Gas prices to drop significantly at midnight due to tax breaks, lower price of oil

As of Monday, Israelis will pay an estimated NIS 6.54 per liter of gasoline, down from NIS 8.08; newest tax discount limited to month of August

Tobias (Toby) Siegal is a breaking news editor and contributor to The Times of Israel.

Illustrative image of a car being refueled at a gas station, in Jerusalem, on March 11, 2022. (Jamal Awad/Flash90)
Illustrative image of a car being refueled at a gas station, in Jerusalem, on March 11, 2022. (Jamal Awad/Flash90)

Gas prices in Israel will drop by around NIS 1.50 ($0.44) per liter at midnight on Sunday, after steadily rising in recent months.

As of Monday, Israelis will pay an estimated NIS 6.54 (approximately $1.92) per liter of gasoline, instead of NIS 8.08 (approximately $2.37) as they did throughout the month of July — a record high not seen in Israel since 2012.

The price drop is the result of the government lowering the excise tax on gasoline, first announced by Finance Minister Avigdor Liberman in April, and the lower price of crude oil, which has been dropping globally since early June.

Oil prices spiked at $122.11 per barrel on June 8 — the highest price since March 8 — and have since dropped to approximately $98 as of Sunday.

This change is partly due to the concerns of a global recession, which in turn have predicted a lower demand for oil in the near future. Other reasons could be the release of United States oil reserves and a rise in oil production in countries including the US and Libya.

But even with lower oil prices, over half of the Israeli price for a liter of gasoline is the result of taxes.

Liberman reduced the tariff by half a shekel per liter in April and the latest cut is expected to be the same, meaning a total NIS 1 in tax relief per liter.

This latest tax discount, however, is set to last only a month and prices are expected to go up again by half a shekel per liter by the end of August. The initial half-shekel tax reduction that began in April is set to expire at the end of January 2023.

Finance Minister Avigdor Liberman speaks during a faction meeting at the Knesset on July 4, 2022. (Olivier Fitoussi/Flash90)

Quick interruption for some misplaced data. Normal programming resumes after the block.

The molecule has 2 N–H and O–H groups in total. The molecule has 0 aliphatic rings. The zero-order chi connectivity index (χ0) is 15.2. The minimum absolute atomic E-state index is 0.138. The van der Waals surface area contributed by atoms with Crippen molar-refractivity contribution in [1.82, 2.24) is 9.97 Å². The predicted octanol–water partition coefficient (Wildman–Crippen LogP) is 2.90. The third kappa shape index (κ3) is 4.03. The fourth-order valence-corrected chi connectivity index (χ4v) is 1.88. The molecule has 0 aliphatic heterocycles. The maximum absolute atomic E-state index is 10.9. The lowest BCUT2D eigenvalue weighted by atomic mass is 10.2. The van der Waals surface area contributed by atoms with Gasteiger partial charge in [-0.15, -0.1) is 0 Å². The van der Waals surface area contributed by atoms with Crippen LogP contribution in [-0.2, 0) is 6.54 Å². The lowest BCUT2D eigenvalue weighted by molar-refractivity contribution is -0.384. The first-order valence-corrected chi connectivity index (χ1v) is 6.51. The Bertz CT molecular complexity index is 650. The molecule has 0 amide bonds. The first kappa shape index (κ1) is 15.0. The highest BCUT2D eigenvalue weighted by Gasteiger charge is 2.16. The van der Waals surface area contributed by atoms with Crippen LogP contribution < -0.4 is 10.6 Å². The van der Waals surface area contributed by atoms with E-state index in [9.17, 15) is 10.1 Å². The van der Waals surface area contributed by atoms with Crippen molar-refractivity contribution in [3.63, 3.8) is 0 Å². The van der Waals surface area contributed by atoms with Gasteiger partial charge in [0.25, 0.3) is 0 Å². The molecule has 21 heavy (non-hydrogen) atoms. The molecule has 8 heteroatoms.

The price drop will come as a relief to many Israelis struggling with the rising costs of living.

“There are those who visit gas stations a moment before elections accompanied by a film crew and suits, and there are those who came to work,” Liberman tweeted Thursday ahead of the planned tax relief, in an apparent reference to a video uploaded by opposition leader Benjamin Netanyahu earlier this month showing the veteran politician visiting a gas station and remarking on the high prices of gas. Elections are set for November 1.

While inflation in Israel has been more modest than in other countries in the developed world, it has seen steep jumps in the cost of living, from food to building materials. The country is also struggling to rein in rocketing real estate prices.

Israelis shop at the Rami Levy supermarket in Modi’in on July 21, 2022. (Yossi Aloni/Flash90)

The cost of dairy products under government price controls increased by 4.9% two weeks ago, and the average for price-controlled eggs has recently increased by 6.5% for the first time since January 2019.

A planned increase in bread prices was eventually negotiated to be more modest with the price of a basic, uncut, dark loaf going up by 5%. Prices will rise by up to 30% by December, however.

The Israel Electric Corporation (IEC) said Wednesday it also agreed to a slightly more moderate price hike in August — 8.6% instead of 9.6% announced by the Electricity Authority earlier this month.

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